Turnabout Is Fair Play
People Before Strategy: Four Types of Employees that Help or Hinder a Changing Corporate Culture
While people are a company's most important asset, they are also a company's biggest obstacle when it comes to changing strategy. In this era when organizations need to be flexible, innovative and always ready to adapt, changing a stodgy corporate culture into a nimble one is a Herculean challenge for any organizational leader.
"Before a company can begin to implement a strategy, its leaders must evaluate whether they have the right people in place. If they don't, their strategy is doomed," says David Hofrichter, a Vice President of the Hay Group, a worldwide management consulting firm that aids organizations in design work, developing, managing, motivating, rewarding and retaining employees.
Hofrichter stresses that a sharp assessment of a company's employees, coupled with quick and aggressive action is required when the corporate culture is so deeply ingrained with old ways.
Hay group research found that there are four groups that employees fall into when looking at attitudes and behaviors: Superstars, Open-Minders, Skeptics and Recalcitrants. "Treat them all the same at your peril," Hofrichter says.
"We spend all our time on people," Jack Welch, CEO of GE comments. "The day we screw up the people thing, this company is over." In Fortune's recent "Why CEOs Fail" article, Welch is held up as an example of a CEO who utilizes immense amounts of information to follow the progress of employees, as well as determining how beliefs align with GE's six-sigma values. If employees are out of alignment with GE and its standards, they are asked to leave.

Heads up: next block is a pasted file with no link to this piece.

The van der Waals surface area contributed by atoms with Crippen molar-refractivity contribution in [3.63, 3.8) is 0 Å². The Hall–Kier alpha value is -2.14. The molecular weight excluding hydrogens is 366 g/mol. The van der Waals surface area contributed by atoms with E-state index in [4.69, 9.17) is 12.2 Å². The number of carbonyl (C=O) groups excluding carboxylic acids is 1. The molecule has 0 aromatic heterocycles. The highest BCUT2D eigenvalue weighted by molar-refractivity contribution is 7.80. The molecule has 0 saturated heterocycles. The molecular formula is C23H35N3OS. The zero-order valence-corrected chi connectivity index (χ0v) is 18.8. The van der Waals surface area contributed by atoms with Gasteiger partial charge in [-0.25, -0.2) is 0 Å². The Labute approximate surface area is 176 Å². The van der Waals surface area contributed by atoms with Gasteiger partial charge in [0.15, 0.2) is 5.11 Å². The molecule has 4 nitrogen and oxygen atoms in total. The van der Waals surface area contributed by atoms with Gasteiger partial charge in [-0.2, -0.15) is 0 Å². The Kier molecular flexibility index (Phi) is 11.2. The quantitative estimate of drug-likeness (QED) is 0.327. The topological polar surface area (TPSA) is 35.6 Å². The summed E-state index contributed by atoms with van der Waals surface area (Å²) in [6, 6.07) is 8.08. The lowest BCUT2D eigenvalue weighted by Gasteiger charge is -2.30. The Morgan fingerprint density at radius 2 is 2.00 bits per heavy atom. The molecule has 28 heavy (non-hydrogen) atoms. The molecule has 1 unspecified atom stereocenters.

According to Paul LeBlanc, an HR manager with Doubletex, "We need at least 25-40 percent of the "open-minders. These are who will really try, go along with and assume things will work until it is clearly demonstrated otherwise over time."
LeBlanc goes on to say that the "skeptics" are in some ways the most difficult group because they appear to or feign acceptance, but many times sabotage by their silence or inaction or pretense of support.
LeBlanc finishes by using an example of the "recalitrants." He is amazed at how this category of individuals can get away with their behavior.
"Imagine that an organization wants to install a more participative leadership/management style. This group [recalcitrants] bucks at the thought and is allowed to be recalcitrant due to their seniority, age, experience, relationship with the leaders, etc. Yet they wouldn't be allowed to contravene the budget, business/marketing plan! This makes me question when I see this just how committed the leadership is to new initiatives," LeBlanc concludes.
"No strategy will ever succeed if the people are unwilling or unable to implement it. Too many companies have focused on implementing strategy and ignored the basic concept of whether they have the right people to make it work," Hofrichter from Hay's says. "It's pretty basic: think people before strategy. The new reality is to shape your strategy around the key assets you have."